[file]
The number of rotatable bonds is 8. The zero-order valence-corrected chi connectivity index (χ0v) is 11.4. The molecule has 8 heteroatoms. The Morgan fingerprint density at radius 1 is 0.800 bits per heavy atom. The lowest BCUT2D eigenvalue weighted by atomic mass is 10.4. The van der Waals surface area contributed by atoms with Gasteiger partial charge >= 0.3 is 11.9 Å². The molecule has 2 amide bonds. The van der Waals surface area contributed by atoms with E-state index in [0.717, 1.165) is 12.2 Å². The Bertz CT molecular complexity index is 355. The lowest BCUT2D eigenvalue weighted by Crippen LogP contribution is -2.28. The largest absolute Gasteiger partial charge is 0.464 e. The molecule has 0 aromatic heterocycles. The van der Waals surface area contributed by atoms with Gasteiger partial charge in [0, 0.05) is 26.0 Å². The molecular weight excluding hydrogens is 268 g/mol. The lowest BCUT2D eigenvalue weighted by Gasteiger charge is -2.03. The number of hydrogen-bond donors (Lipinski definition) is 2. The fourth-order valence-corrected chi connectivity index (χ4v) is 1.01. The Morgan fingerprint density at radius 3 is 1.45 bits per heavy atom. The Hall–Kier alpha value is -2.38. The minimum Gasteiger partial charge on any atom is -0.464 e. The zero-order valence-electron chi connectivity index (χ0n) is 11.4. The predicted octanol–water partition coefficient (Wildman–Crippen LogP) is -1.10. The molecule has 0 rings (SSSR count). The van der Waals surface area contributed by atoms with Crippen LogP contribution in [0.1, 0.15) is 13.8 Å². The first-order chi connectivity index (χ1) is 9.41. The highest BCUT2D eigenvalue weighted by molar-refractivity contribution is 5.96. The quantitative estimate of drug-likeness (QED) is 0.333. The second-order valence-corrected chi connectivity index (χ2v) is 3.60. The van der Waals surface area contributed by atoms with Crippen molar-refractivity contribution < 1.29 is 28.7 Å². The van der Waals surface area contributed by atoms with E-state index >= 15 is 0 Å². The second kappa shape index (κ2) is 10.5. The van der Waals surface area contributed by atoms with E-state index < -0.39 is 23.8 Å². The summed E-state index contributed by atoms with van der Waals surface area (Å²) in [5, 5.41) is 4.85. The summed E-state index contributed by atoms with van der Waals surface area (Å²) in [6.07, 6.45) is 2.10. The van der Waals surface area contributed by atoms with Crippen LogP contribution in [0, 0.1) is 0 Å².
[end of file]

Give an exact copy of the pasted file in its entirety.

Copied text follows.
The number of rotatable bonds is 8. The zero-order valence-corrected chi connectivity index (χ0v) is 11.4. The molecule has 8 heteroatoms. The Morgan fingerprint density at radius 1 is 0.800 bits per heavy atom. The lowest BCUT2D eigenvalue weighted by atomic mass is 10.4. The van der Waals surface area contributed by atoms with Gasteiger partial charge >= 0.3 is 11.9 Å². The molecule has 2 amide bonds. The van der Waals surface area contributed by atoms with E-state index in [0.717, 1.165) is 12.2 Å². The Bertz CT molecular complexity index is 355. The lowest BCUT2D eigenvalue weighted by Crippen LogP contribution is -2.28. The largest absolute Gasteiger partial charge is 0.464 e. The molecule has 0 aromatic heterocycles. The van der Waals surface area contributed by atoms with Gasteiger partial charge in [0, 0.05) is 26.0 Å². The molecular weight excluding hydrogens is 268 g/mol. The lowest BCUT2D eigenvalue weighted by Gasteiger charge is -2.03. The number of hydrogen-bond donors (Lipinski definition) is 2. The fourth-order valence-corrected chi connectivity index (χ4v) is 1.01. The Morgan fingerprint density at radius 3 is 1.45 bits per heavy atom. The Hall–Kier alpha value is -2.38. The minimum Gasteiger partial charge on any atom is -0.464 e. The zero-order valence-electron chi connectivity index (χ0n) is 11.4. The predicted octanol–water partition coefficient (Wildman–Crippen LogP) is -1.10. The molecule has 0 rings (SSSR count). The van der Waals surface area contributed by atoms with Crippen LogP contribution in [0.1, 0.15) is 13.8 Å². The first-order chi connectivity index (χ1) is 9.41. The highest BCUT2D eigenvalue weighted by molar-refractivity contribution is 5.96. The quantitative estimate of drug-likeness (QED) is 0.333. The second-order valence-corrected chi connectivity index (χ2v) is 3.60. The van der Waals surface area contributed by atoms with Crippen molar-refractivity contribution < 1.29 is 28.7 Å². The van der Waals surface area contributed by atoms with E-state index >= 15 is 0 Å². The second kappa shape index (κ2) is 10.5. The van der Waals surface area contributed by atoms with E-state index < -0.39 is 23.8 Å². The summed E-state index contributed by atoms with van der Waals surface area (Å²) in [5, 5.41) is 4.85. The summed E-state index contributed by atoms with van der Waals surface area (Å²) in [6.07, 6.45) is 2.10. The van der Waals surface area contributed by atoms with Crippen LogP contribution in [0, 0.1) is 0 Å².